Finally you can define several types of Distortion that will affect that CAPTCHA. I am going to leave it as it is, it is default just so that we can see what that looks like and then adjust from there. Click on Save Configuration. Now we see an example CAPTCHA. I will not say that is pretty good. For example I can read that, it is + ! t # F. Let us change a few of these settings just to see how it affects things. We will make the Code a little longer. We will make the Font size larger, Character spacing smaller. So we will have larger and more letters, but crushed together. This is going to make it harder for the CAPTCHA to be read by a computer, but also harder for people. Continuing on, we will leave the Background color and font color the same although of course if make them very similar that is going to lower the contrast between the two.

You can also change the amount that the text varies from letter to letter. You might have noticed up above that the letters do vary in color. This one is sort of a green brown and this one is sort of a purplish. You can change the amount of that variation. Finally Distortion, this one is really fun. Let us turn on Double vision just to see what it looks like and Smooth distortion. Leave the Noise level at normal and Save Configuration. There that is an example of slightly more difficult CAPTCHA, but I can still read it and I think this is a pretty good setting. So we are going to go back to Administer now and scroll down to CAPTCHA and let us take a look at the Text CAPTCHA by clicking on Text CAPTCHA at the top. Text CAPTCHA actually has far fewer options. It can generate nonsense words or you can define a list of words and again you can select how long the CAPTCHA should be.

I am just going to leave it in its default configuration, but you do not know what these are going to look like. Do you? At least in the Image CAPTCHA you saw an example. Well do not worry about it because back at the main CAPTCHA page we have an option of seeing examples. Let us click on that now. The main part of CAPTCHA includes a math option, which will ask you a question as you can see up here. Let us see some more examples of this challenge. And you can see there are simple math problems that most people would be able to do. Going back to Examples, we see another example of the Image CAPTCHA. If we want to make sure that they generally are readable and want to have a large enough sample size to tell that, we will click on 10 more examples of this challenge and there we have. That is what it would like. Of course each one will be different when the user sees it.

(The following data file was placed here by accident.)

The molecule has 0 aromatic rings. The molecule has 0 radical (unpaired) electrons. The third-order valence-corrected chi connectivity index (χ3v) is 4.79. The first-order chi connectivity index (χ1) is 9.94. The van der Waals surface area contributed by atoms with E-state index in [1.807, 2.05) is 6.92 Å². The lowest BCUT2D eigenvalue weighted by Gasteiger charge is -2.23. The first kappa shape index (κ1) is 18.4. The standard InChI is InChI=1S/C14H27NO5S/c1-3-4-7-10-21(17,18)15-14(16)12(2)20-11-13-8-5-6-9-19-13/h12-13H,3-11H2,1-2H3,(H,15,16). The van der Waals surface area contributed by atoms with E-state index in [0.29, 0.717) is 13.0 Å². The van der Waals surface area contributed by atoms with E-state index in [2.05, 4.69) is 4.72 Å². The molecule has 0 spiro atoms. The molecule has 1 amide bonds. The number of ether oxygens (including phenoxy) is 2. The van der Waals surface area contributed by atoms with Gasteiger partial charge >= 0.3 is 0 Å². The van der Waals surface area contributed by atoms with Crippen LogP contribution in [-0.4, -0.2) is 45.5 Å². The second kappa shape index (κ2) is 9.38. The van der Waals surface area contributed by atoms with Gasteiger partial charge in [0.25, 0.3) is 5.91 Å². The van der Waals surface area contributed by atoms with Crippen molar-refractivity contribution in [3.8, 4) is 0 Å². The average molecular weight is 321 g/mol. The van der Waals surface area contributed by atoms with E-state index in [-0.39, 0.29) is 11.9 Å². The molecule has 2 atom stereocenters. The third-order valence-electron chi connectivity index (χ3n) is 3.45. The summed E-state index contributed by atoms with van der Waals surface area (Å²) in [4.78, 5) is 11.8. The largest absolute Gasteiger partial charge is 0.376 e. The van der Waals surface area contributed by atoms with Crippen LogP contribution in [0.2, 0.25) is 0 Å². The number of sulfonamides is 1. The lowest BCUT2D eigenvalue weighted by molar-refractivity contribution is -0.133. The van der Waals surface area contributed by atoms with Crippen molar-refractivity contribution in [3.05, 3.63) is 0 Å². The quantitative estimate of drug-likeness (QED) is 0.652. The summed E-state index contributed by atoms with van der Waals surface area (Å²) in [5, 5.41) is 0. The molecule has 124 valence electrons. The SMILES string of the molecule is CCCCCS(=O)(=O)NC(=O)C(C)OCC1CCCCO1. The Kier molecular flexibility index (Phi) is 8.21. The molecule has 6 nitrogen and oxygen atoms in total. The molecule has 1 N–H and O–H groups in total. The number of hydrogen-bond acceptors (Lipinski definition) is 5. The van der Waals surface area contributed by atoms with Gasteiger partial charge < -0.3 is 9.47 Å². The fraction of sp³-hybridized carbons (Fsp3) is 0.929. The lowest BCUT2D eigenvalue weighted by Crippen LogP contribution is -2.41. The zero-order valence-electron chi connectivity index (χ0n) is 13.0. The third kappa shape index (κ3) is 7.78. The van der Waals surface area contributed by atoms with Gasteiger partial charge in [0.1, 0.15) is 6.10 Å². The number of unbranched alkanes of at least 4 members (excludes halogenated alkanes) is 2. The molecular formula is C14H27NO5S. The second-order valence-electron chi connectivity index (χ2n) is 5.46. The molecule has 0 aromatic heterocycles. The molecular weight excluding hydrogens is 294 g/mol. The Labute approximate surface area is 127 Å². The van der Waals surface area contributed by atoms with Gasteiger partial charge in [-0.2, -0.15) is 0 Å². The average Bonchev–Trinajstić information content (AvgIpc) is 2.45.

Going back to our Examples, let us take a look at some of the Text CAPTCHA challenges. These are all what is the nth word in a certain phrase and then you would type in whatever the nonsense word is. The problem with Text CAPTCHA of this sort of course is it may be difficult for people who do not read English because they would not be able to read this what is the third word in the phrase section of the sentence. So now you know about a few of the basic CAPTCHA options, but how does this get applied in your site. To find out go to General settings and you scroll down you have an option to put different types of CAPTCHA in different parts of your site. For example if you want to make sure everybody entering a comment is really a human you might say, oh! I think I want a difficult Image CAPTCHA. Let us say for contact_mail you do not expect vandals to really hit that page as much. Let us try an easier Math ( captcha) and so on. And then of course you would save the options at the bottom.

One option that you can add is to Add CAPTCHA administration links to forms. That lets anybody who has the permission that lets them administer CAPTCHA, change what is being shown in a certain area. That is good if you set these settings down here and then really want to see what they look like on the site and change them on the fly. Down towards the bottom you can change the description of a CAPTCHA by changing the text in here. That is good if for example, you think your users already what a CAPTCHA is and you do not feel this is needed or alternatively if you think they need more explanation or if they are using a different language.

Finally you can force a CAPTCHA every time the person visits the page or only at certain times. You can set it so somebody only have to answer the CAPTCHA challenge once and from then on they will also be able to enter comments and mail and so forth. And finally you can add Log entries whenever somebody has a wrong response. We will click on Save and we are done. We have set up our CAPTCHA. Now before this becomes useful to users in general we have to go back to Administer and as usual go down to Permissions. On the Permission page you will scroll down to the Captcha module and see that you have two settings. We already discussed administer CAPTCHA settings a little bit.